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Sophal Try [ Workshop Alumni ]


The IKTT specialises in the revival of the Cambodian silk ikat. Throughout history Khmer silk weaving has been regarded among the best in the world, however after years of war this ancient art form was almost lost. The beauty of such silk has been its saviour. Having started in 1996 by Kikuo Morimoto, we take a purist approach to the reproduction of traditional textiles, not just by recreating the style but also by following the traditional practice seen a thousand years ago in the ancient times of the Angkor Dynasty. This has meant the planting of a traditional forest where everything from the natural dyes to the silk can be harvested in the rich natural environment.

The traditional Khmer lifestyle and culture in Cambodia was disrupted for a quarter of a century during the reign of Commander-in-Chief Lon Nol ( 1970-1975), the Khmer Rouge(1975-1979), and Vietnamese intervention in 1979 until the foundation of the transitional government in 1993. Among those traditions affected, the old Cambodian art of woven cloth was one of them.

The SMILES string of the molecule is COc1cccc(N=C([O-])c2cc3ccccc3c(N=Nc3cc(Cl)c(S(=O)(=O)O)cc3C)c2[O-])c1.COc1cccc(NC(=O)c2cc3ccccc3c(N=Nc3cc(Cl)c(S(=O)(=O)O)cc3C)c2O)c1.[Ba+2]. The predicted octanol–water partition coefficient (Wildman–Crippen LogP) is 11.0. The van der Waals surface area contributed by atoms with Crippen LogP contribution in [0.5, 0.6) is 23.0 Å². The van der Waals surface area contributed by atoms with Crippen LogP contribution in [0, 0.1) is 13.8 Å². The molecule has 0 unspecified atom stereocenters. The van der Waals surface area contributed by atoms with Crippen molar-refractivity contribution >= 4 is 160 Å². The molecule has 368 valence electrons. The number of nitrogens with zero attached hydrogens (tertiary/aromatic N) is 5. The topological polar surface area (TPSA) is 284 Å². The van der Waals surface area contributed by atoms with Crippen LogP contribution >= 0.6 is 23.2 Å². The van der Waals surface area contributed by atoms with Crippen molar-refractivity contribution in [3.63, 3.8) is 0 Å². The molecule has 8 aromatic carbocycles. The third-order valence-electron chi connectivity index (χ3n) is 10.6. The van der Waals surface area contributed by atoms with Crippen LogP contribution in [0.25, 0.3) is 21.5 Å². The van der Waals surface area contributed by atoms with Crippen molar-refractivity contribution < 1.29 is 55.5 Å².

Now a number of young weavers are being born into the art and the traditional textile culture is being received in Takeo and in Kompong Cham. However the distribution is totally in the hands of middlemen, who supply weavers with raw silk. The weavers’ pay is low, so they try to produce as many cloths as possible to make the most possible money.

High standard sericulture is vital for fine weaving. However, my research found out that traditional silkworm raising had almost died out in Cambodia apart from a few villages in Kampot. I, together with people from the villages, set forth on a mission to revive traditional sericulture.. Some old tools had been preserved , and most importantly , some elderly people who remembered the techniques still there.
As a result of my effort to rejuvenate the Cambodian textiles tradition, a restored natural environment is vital for the survival of traditional culture. Traditional exists together with nature, a relationship which will never change.

Morimoto Kikuo
, Institute For Khmer Traditional Textiles